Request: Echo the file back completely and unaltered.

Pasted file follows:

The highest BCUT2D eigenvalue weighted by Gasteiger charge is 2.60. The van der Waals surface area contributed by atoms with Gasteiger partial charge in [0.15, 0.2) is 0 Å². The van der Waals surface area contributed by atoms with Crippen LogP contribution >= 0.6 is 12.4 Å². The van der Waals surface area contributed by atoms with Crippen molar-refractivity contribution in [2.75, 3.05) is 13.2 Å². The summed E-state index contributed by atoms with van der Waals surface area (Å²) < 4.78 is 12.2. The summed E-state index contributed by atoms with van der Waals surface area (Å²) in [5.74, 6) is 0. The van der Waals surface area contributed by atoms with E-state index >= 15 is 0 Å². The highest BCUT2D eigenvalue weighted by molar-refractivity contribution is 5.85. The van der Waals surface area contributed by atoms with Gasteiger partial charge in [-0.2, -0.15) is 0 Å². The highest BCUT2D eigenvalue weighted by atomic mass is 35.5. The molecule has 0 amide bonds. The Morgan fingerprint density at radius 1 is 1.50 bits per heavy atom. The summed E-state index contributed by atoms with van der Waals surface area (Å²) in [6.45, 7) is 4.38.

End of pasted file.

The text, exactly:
The highest BCUT2D eigenvalue weighted by Gasteiger charge is 2.60. The van der Waals surface area contributed by atoms with Gasteiger partial charge in [0.15, 0.2) is 0 Å². The van der Waals surface area contributed by atoms with Crippen LogP contribution >= 0.6 is 12.4 Å². The van der Waals surface area contributed by atoms with Crippen molar-refractivity contribution in [2.75, 3.05) is 13.2 Å². The summed E-state index contributed by atoms with van der Waals surface area (Å²) < 4.78 is 12.2. The summed E-state index contributed by atoms with van der Waals surface area (Å²) in [5.74, 6) is 0. The van der Waals surface area contributed by atoms with E-state index >= 15 is 0 Å². The highest BCUT2D eigenvalue weighted by molar-refractivity contribution is 5.85. The van der Waals surface area contributed by atoms with Gasteiger partial charge in [-0.2, -0.15) is 0 Å². The highest BCUT2D eigenvalue weighted by atomic mass is 35.5. The molecule has 0 amide bonds. The Morgan fingerprint density at radius 1 is 1.50 bits per heavy atom. The summed E-state index contributed by atoms with van der Waals surface area (Å²) in [6.45, 7) is 4.38.